World Chef

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One of the Valley's premier culinary professionals talks about the privilege of experiencing the world, and what he brings to the Valley in return

One of the Valley’s premier culinary professionals talks about the privilege of experiencing the world, and what he brings to the Valley in return

“It doesn’t feel like work,” insists one of the region’s premier culinary professionals. Rather, it’s a passion for executive chef Santiago “Jimmy” De La Cruz, who brings his experience visiting places around the world to the Rio Grande Valley by creating culinary masterpieces at The Club at Cimarron.
Whether it’s routing trips in other parts of the country, exploring Mexico, or any of the larger cities in the U.S., De La Cruz says you can expect a world of taste and etiquette in every thing he makes.
“When you have time to travel, and you have the means to travel, and it’s your passion, you see different things, you try different things, and your knowledge becomes honed into your repertoire,” De La Cruz says. “The more you know, the more experience you have, the better you are.”
His most recent trip included a 10-day excursion into Jamaica, where he made it a point to reside with the locals in order to learn what they eat. “I don’t stay at the hotel or resort. I stay with the people, so I got to experience what Jamaica was all about in terms of food,” he said.
“I like to explore what other places have and take what I see and try to incorporate that into my cooking style and knowledge. That’s how I grow,” De La Cruz said. “I take whatever is good for me out of each experience and then put it into my own style. That’s what comes out when I do anything like that.”
Earning his Culinary Arts degree from St. Phillips College in San Antonio, where he simultaneously apprenticed under certified Executive Chef Paul Rossimer at Oak Hills Country Club, De La Cruz brings nearly 30 years of experience working at high-end establishments across the country.
Highlights from past jobs include stints as executive chef at Lajitas Golf Resort and Spa, a five-star establishment with a flare for “cowboy” cuisine; the four star Wyndham Peachtree Conference Center and Hotel in Peachtree City, Georgia; and the four-star Woodlands Resort, Conference Center, and Country Club at the Woodlands, Texas. At the Woodlands, he managed a staff of more than 85 in operation that included seven full-service restaurants with a total of 100,000 square feet in banquet space.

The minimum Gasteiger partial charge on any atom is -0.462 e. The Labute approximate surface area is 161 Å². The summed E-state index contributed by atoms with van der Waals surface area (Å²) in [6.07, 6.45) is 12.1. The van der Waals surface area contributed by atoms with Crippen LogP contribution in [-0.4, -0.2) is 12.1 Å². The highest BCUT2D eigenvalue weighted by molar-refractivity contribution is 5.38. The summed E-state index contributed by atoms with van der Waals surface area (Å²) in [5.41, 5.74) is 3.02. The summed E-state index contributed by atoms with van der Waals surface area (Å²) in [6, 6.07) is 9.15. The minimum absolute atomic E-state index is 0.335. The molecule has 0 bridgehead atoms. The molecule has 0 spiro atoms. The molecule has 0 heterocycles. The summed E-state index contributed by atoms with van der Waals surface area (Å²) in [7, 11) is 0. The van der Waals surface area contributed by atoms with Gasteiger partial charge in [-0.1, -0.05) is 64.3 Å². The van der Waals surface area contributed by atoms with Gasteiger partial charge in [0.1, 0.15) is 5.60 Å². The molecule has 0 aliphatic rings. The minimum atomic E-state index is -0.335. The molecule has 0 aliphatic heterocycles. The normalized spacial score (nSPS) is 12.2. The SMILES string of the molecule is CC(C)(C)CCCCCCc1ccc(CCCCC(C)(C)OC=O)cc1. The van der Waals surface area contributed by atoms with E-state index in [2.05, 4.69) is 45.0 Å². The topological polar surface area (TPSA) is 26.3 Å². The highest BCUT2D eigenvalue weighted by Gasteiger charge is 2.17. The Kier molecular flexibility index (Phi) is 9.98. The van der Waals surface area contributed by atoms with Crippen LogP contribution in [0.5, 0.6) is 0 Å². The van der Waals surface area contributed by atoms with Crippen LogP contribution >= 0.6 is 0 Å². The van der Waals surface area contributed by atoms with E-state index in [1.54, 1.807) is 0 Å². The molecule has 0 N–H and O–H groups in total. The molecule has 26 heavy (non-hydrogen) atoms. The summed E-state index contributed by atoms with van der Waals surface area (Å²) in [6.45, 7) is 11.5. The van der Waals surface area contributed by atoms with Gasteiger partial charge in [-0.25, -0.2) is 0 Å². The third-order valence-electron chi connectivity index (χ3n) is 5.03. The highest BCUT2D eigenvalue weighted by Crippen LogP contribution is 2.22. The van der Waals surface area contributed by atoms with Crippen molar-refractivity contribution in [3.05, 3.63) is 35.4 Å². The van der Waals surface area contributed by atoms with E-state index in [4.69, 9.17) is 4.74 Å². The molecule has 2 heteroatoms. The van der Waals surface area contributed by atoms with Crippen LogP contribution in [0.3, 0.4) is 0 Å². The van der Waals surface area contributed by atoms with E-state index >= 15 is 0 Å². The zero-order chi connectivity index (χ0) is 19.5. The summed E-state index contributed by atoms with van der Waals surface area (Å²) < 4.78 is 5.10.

At Cimarron, he supports a country club with 1,200 active members, working with a smaller staff of about 20 culinary team members who partly organize everything from simple banquets to large and exclusive galas.
“I bring a lot of expertise from different areas of the country. I bring financial control on the aspect of my jobs, controlling costs with food and expenses that are related to the food and beverage department,” he said. “I bring a vast repertoire with food with knowledge in French cuisine, Italian, Indian, a little bit of African and Mediterranean.”
He is currently the director of the Texas Chef Association Rio Grande Valley Chapter, which he has held since 2011, and he was the main chef for a local cooking show entitled “Savor the Flavor” in 2010 and 2011.
In December, when 29 year-old Victor Blanco discovered he would need a kidney transplant to save his life, De La Cruz took it upon himself to arrange a fundraiser in order to cover the $250,000 cost for a transplant.
He hosted a black and white tie dinner at The Club at Cimarron, charging guests $80 a plate in order to support Blanco.
“These are things I do to support the community,” he said. “I also make it a point to help local non-profits, trying to keep myself and the club at the forefront of local issues.”
“I take whatever is good out of each experience, “De La Cruz says. “That’s what comes out when I do anything like that.”

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